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Archives: November 2005

Inside Sources or Insider Tool?

hkWoodward_Bob.jpgThe Plamegate investigation seems to be beginning a cottage industry in newspapers writing profiles of their own writers. I mean how many times before Judy Miller did newspapers publish profiles of their own staff (at least while they’re still alive)? Ditto for reporters who turn down interview requests FROM THEIR OWN EMPLOYER. Now today the Post has Part II. In this case, though, the navel-gazing-to-the-extreme is probably warranted.

Howard Kurtz begins his look at Bob Woodward like this: “It was a cinematic image that lured thousands of young people into journalism, Robert Redford coaxing information out of Hal Holbrook in a dimly lit parking garage. And since, in real life, Bob Woodward fiercely protected Deep Throat’s identity, what lingered was the mystique of a dogged journalist, plying his trade in the shadows.”

In a very even-handed look, Kurtz then lays out the “unique” access and circumstances of Woodward’s work. His critics have ample space: “While most reporters are lauded for cultivating high-level sources, Jay Rosen, a New York University journalism professor, sees a ‘disillusionment’ with Woodward over these confidential relationships. ‘Woodward for so long was a symbol of adversarial journalism because of the Watergate legend,’ Rosen says. ‘But he really has become an access journalist, someone who’s an insider.’”

On the other hand, in this special setup of a Post writer reporting on the paper’s staff, the Post also gets a chance to hit back: “‘There’s an enormous jealousy factor over this guy,’ says Jeff Leen, The Post’s assistant managing editor for investigations, who has worked closely with Woodward. ‘People like to see the king fall. . . . There are a lot of armchair quarterbacks who couldn’t carry Woodward’s shoes but are weighing in on whether he should keep his job.’”

So: Bob Woodward. Critical to history or tool of the elite? Kurtz reports, you decide.

Happy Thanksgiving


There are only three things that will spring us out of our tryptophan-induced lethargy over the long weekend:

    1.) “Junkyard Dog” decides that Thanksgiving is the time to give thanks indictments.
    2.) Robert Novak goes all Mike Tyson on his return flight.
    3.) Reports surface that Ted Koppel has been staging a sit-in on the Nightline set…refusing to cave to Martin Bashir’s demands of, “Come on, man, it’s time to go.”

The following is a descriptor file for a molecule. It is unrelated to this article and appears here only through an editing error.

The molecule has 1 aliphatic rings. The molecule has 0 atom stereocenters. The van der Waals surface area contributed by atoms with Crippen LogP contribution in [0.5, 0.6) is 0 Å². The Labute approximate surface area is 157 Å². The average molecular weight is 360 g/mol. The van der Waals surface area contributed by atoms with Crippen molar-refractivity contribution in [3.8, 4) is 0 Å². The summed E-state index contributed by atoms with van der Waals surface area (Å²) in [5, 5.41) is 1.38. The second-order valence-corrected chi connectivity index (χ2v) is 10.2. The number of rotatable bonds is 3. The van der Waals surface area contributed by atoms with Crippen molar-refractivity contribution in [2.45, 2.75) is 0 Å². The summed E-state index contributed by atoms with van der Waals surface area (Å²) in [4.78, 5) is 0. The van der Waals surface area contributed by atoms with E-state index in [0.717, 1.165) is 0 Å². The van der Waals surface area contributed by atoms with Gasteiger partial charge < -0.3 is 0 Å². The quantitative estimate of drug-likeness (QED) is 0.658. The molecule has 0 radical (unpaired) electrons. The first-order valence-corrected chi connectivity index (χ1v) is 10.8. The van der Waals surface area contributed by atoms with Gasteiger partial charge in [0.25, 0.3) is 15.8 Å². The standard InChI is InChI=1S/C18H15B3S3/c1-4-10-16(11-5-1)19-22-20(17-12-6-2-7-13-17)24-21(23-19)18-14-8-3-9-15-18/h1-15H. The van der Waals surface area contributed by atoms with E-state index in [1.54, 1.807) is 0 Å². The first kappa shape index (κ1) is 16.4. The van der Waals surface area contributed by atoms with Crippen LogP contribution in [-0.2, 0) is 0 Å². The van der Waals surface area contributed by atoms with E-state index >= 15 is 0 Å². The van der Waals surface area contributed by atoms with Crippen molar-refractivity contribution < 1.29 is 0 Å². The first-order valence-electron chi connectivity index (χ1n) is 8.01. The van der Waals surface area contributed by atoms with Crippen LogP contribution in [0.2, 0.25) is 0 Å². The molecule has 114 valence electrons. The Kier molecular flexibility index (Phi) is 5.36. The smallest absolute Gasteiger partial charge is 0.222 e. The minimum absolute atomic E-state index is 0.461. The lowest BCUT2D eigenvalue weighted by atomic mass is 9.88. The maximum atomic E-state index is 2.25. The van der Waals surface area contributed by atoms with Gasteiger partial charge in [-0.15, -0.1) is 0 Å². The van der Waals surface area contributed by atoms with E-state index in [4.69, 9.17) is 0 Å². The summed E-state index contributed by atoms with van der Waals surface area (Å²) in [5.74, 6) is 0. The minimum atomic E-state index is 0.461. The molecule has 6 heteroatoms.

So, barring those developments, we’ll be off until Monday.

From our Fishbowl to yours, Good Night, and Good Luck Happy Thanksgiving.

-Garrett and Patrick

What Achenbach’s Thankful For

Before beginning his 11/19 internal critique of the Post, the Post’s Joel Achenbach penned a humorous list of thing’s he’s thankful for this year:

    Today we give thanks.

    We are thankful to work for a newspaper that somehow, day in, day out, provides a marvelous and, as has been widely noted, almost punishing amount of information, analysis, sports scores and quasi-literate musings, plus comics, plus coupons, plus entire sections you’ve never even noticed until you’ve been asked to do the critique, all of it on sale for less than the price of your average oatmeal cookie.

    We are thankful that, despite our many failings, and the alleged putrefaction of the newspaper business, The Washington Post continues to be a stellar name brand, and turns a very respectable profit.

    We are thankful for Kaplan.

    We are somewhat appreciative of the community newspapers and the TV stations and the cable TV operation.

    We will try to be respectful of the Everett (Wa.) Herald. [Mental note: Isn't it time we bought another totally random newspaper? In Scranton? Abileen? Fresno?]

    We are thankful for the hundreds of Post employees, domestically and in far-flung bureaus, who sacrifice their personal lives to work Thanksgiving Eve and Thanksgiving Morning and Thanksgiving Afternoon and Thanksgiving Night to deliver a quality product directly to the homes of hundreds of thousands of people while the rest of us engage in repulsive gluttony.